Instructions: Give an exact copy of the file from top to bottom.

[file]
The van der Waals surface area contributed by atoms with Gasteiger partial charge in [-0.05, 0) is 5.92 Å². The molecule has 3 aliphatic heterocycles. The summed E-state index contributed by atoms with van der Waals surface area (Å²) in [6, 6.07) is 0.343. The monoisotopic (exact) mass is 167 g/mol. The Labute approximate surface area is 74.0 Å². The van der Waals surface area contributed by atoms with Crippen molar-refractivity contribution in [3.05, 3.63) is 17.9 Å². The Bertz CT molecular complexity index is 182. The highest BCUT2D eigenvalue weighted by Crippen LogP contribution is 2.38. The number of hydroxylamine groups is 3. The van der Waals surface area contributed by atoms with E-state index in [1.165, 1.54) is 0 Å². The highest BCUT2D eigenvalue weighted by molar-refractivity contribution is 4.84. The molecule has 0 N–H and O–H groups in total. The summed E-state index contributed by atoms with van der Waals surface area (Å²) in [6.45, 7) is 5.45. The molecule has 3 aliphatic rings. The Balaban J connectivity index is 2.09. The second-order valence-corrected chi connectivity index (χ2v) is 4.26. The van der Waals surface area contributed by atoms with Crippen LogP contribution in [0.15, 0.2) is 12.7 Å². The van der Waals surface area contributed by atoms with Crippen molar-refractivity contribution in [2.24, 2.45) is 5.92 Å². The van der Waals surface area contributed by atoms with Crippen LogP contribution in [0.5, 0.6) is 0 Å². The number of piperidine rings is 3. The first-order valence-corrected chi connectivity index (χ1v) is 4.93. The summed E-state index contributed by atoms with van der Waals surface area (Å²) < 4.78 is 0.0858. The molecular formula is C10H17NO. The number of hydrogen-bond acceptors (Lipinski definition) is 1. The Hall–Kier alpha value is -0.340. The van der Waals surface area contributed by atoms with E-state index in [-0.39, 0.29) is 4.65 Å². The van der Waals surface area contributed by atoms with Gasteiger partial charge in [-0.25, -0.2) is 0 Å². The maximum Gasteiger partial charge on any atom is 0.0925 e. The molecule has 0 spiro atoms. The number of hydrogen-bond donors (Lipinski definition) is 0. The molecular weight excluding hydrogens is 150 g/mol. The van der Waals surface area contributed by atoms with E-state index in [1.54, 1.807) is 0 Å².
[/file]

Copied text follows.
The van der Waals surface area contributed by atoms with Gasteiger partial charge in [-0.05, 0) is 5.92 Å². The molecule has 3 aliphatic heterocycles. The summed E-state index contributed by atoms with van der Waals surface area (Å²) in [6, 6.07) is 0.343. The monoisotopic (exact) mass is 167 g/mol. The Labute approximate surface area is 74.0 Å². The van der Waals surface area contributed by atoms with Crippen molar-refractivity contribution in [3.05, 3.63) is 17.9 Å². The Bertz CT molecular complexity index is 182. The highest BCUT2D eigenvalue weighted by Crippen LogP contribution is 2.38. The number of hydroxylamine groups is 3. The van der Waals surface area contributed by atoms with E-state index in [1.165, 1.54) is 0 Å². The highest BCUT2D eigenvalue weighted by molar-refractivity contribution is 4.84. The molecule has 0 N–H and O–H groups in total. The summed E-state index contributed by atoms with van der Waals surface area (Å²) in [6.45, 7) is 5.45. The molecule has 3 aliphatic rings. The Balaban J connectivity index is 2.09. The second-order valence-corrected chi connectivity index (χ2v) is 4.26. The van der Waals surface area contributed by atoms with Crippen LogP contribution in [0.15, 0.2) is 12.7 Å². The van der Waals surface area contributed by atoms with Crippen molar-refractivity contribution in [2.24, 2.45) is 5.92 Å². The van der Waals surface area contributed by atoms with Crippen LogP contribution in [0.5, 0.6) is 0 Å². The number of piperidine rings is 3. The first-order valence-corrected chi connectivity index (χ1v) is 4.93. The summed E-state index contributed by atoms with van der Waals surface area (Å²) < 4.78 is 0.0858. The molecular formula is C10H17NO. The number of hydrogen-bond acceptors (Lipinski definition) is 1. The Hall–Kier alpha value is -0.340. The van der Waals surface area contributed by atoms with E-state index in [-0.39, 0.29) is 4.65 Å². The van der Waals surface area contributed by atoms with Gasteiger partial charge in [-0.25, -0.2) is 0 Å². The maximum Gasteiger partial charge on any atom is 0.0925 e. The molecule has 0 spiro atoms. The number of hydrogen-bond donors (Lipinski definition) is 0. The molecular weight excluding hydrogens is 150 g/mol. The van der Waals surface area contributed by atoms with E-state index in [1.54, 1.807) is 0 Å².